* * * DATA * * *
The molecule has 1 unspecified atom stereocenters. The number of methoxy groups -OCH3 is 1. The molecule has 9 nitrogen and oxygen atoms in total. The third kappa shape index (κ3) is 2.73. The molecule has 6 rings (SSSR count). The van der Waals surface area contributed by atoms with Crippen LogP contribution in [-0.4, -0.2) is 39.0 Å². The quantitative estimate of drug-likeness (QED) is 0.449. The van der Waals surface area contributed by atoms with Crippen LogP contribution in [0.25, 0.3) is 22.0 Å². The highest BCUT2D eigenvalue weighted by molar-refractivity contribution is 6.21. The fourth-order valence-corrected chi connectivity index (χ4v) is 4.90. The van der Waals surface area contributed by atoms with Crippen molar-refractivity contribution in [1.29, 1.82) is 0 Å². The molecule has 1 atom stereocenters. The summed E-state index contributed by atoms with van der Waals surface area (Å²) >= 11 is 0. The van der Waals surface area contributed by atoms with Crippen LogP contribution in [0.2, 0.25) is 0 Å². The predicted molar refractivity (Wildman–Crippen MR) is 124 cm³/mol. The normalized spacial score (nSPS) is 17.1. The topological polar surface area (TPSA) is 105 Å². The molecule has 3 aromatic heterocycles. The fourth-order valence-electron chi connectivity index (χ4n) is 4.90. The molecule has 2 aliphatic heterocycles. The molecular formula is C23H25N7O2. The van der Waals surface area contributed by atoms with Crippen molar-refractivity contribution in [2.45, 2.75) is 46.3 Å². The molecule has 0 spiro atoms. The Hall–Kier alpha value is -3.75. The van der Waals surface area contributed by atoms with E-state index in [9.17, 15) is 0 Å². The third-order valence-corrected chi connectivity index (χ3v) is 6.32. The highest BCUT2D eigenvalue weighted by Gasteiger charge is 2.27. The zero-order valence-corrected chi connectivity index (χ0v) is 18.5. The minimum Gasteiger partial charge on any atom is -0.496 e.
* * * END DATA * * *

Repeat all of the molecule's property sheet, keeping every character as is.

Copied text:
The molecule has 1 unspecified atom stereocenters. The number of methoxy groups -OCH3 is 1. The molecule has 9 nitrogen and oxygen atoms in total. The third kappa shape index (κ3) is 2.73. The molecule has 6 rings (SSSR count). The van der Waals surface area contributed by atoms with Crippen LogP contribution in [-0.4, -0.2) is 39.0 Å². The quantitative estimate of drug-likeness (QED) is 0.449. The van der Waals surface area contributed by atoms with Crippen LogP contribution in [0.25, 0.3) is 22.0 Å². The highest BCUT2D eigenvalue weighted by molar-refractivity contribution is 6.21. The fourth-order valence-corrected chi connectivity index (χ4v) is 4.90. The van der Waals surface area contributed by atoms with Crippen molar-refractivity contribution in [1.29, 1.82) is 0 Å². The molecule has 1 atom stereocenters. The summed E-state index contributed by atoms with van der Waals surface area (Å²) >= 11 is 0. The van der Waals surface area contributed by atoms with Crippen LogP contribution in [0.2, 0.25) is 0 Å². The predicted molar refractivity (Wildman–Crippen MR) is 124 cm³/mol. The normalized spacial score (nSPS) is 17.1. The topological polar surface area (TPSA) is 105 Å². The molecule has 3 aromatic heterocycles. The fourth-order valence-electron chi connectivity index (χ4n) is 4.90. The molecule has 2 aliphatic heterocycles. The molecular formula is C23H25N7O2. The van der Waals surface area contributed by atoms with Crippen molar-refractivity contribution in [2.45, 2.75) is 46.3 Å². The molecule has 0 spiro atoms. The Hall–Kier alpha value is -3.75. The van der Waals surface area contributed by atoms with E-state index in [9.17, 15) is 0 Å². The third-order valence-corrected chi connectivity index (χ3v) is 6.32. The highest BCUT2D eigenvalue weighted by Gasteiger charge is 2.27. The zero-order valence-corrected chi connectivity index (χ0v) is 18.5. The minimum Gasteiger partial charge on any atom is -0.496 e.